Another amazing project is Barcelona Visio hosted by the Barcelona City Council website and developed by Deboom. This project offers the space to show your point of view of Barcelona as you captured it with your camera.

Freesound is a high profile project that came out of a Catalan university. The project has received many awards this year but maybe the most impressive story is that Alonso Cuaron’s last movie “Children of Men” featured content found on Freesound.

Yet another way to show how far your work can go when you share it.


The copyright debate in Spain is alive and well. It is currently being fueled by the fact that the modification that the Spanish IP law went through last July left it with some gaps. The use of levies is the main point of discussion but copyleft and new methods of knowledge dissemination are being addressed as well. And of course, CC Spain is significantly involved in these discusssions.

We explain how the commons movement philosophy and the use of the licenses is applicable to more than just authors but institutions as well. We help to spread the word but without authors (individuals and institutions) continuing to illustrate the importance and relevance of CC – we will be nothing.

Lately the main advice seekers have been musicians. Most of them are very disappointed in the traditional publishing process and are seeking new models of distribution and renumeration. There are a number of netlabels and portals, such as Miga-label, Dpop, Autoeditados, dedicated to helping musicians. The bands that began to release their music under a CC license like Stormy Mondays or are not alone anymore. The adoption rate of CC licensing is growing exponentially, as illustrated by, another good portal to find good music.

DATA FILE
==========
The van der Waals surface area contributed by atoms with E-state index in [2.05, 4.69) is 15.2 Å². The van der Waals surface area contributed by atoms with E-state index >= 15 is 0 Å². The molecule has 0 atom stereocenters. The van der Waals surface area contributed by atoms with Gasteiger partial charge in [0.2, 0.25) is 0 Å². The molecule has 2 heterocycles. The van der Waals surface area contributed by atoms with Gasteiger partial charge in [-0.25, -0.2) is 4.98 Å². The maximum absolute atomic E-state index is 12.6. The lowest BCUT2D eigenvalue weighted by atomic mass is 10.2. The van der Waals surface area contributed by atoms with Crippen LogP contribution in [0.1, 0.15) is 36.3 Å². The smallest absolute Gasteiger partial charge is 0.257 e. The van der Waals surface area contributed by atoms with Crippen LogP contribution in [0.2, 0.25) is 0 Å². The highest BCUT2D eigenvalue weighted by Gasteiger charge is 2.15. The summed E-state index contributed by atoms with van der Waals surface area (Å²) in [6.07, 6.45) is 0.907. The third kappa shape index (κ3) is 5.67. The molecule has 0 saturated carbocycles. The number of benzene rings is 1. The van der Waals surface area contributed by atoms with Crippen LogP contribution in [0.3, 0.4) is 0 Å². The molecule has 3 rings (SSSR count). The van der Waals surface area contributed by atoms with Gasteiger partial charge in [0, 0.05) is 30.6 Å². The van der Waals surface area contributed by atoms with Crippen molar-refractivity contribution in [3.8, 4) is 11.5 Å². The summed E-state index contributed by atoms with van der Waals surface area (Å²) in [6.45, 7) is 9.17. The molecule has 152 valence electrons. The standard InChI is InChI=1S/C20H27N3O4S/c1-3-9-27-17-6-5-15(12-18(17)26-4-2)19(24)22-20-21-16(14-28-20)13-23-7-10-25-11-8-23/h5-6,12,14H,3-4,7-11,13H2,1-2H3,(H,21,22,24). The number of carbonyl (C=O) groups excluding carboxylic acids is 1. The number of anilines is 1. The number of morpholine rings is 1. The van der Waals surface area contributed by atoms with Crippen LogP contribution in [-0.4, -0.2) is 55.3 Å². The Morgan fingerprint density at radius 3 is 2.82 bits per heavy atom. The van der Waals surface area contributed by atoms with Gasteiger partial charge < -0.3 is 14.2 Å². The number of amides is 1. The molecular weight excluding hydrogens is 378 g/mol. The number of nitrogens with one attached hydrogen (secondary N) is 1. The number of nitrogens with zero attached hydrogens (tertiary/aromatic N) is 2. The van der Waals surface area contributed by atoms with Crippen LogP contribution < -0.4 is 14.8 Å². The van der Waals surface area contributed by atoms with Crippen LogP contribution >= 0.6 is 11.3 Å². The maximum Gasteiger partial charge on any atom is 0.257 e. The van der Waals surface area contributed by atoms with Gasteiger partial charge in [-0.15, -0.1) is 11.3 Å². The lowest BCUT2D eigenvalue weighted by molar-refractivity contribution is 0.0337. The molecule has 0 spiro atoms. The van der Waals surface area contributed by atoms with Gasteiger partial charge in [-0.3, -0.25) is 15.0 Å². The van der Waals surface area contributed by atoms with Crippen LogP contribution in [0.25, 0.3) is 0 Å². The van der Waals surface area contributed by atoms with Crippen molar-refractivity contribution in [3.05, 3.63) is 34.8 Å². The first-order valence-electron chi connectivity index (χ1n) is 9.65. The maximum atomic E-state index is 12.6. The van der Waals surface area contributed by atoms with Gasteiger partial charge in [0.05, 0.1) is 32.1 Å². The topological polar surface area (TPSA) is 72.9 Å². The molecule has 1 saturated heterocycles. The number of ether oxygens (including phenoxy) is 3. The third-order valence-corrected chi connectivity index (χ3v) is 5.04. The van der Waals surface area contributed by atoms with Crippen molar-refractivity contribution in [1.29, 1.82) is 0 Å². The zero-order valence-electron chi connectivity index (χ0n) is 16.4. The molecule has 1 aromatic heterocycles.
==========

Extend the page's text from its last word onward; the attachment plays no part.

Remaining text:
High profile stories of CC licensed content come from other genres besides music as well. For instance the short movie “Lo que tu quieras oir” has reached the top of the rankings on YouTube. Guillermo Zapata, the director of the short, has been very vocal about the link between making content “open” and achieving success.

Traficantes de sueños, a publisher company based in Madrid is another brilliant example of how to publish good books under free licenses. Last September they published a copyleft manual for those interested in this issue.

The CC success stories within art, science, and content in general are numerous and I could write at length about all of them. But I think that this anecdote is best to leave you with:

There is a small village in Andalusia, Niebla. A few weeks ago I was introduced to the San Wabalonso school and the work that the children and teachers are accomplishing together. If I was to share one thing from that experience it is this statement (translated) “We build learning for the free knowledge society. Many hands together, even small ones, can make huge things.” I can not add anymore.

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An Exciting New Challenge: $100K in Matching Funds for iSummit

Lawrence Lessig, May 2nd, 2007

Last week, I wrote to ask you to help us raise scholarship funds to help CCi Affiliates’ participation in the iCommons iSummit. Our goal was to raise $50,000 for the CCi Scholarship Fund in a two week period.

I’m writing you today to inform you of an amazing opportunity that makes more urgent our need for your help. A donor has GENEROUSLY offered to give $100,000 towards the iCommons iSummit, if we are able to raise $100,000 to match that gift by May 10th. This gives us nine days to raise a lot of money.

I think we will be able to raise at least half of the $100,000 that we need from some long time supporters of Creative Commons. But this makes meeting our goal of $50,000 from the community even more important. Many of you have contributed already (I know, because I get the job of writing thank you letters!). But if you haven’t, or if you know others you might persuade to help, now is the time. It is my goal to get the broadest range of participants to this Summit. If we can raise the $50,000 in scholarship funds we’ve targeted, we certainly will.

About the iSummit

The iSummit is an annual gathering of the world’s leading intellectuals, authors, lawyers, artists and technologists on the cutting edge of Internet policy. This year’s iSummit will be held in Dubrovnik, Croatia from June 15th – 17th. The invition is open to the public. Conference registration is $500. For more information please visit the official iSummit page.

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Wikitravel Wins Webby Award

Francesca Rodriquez, May 1st, 2007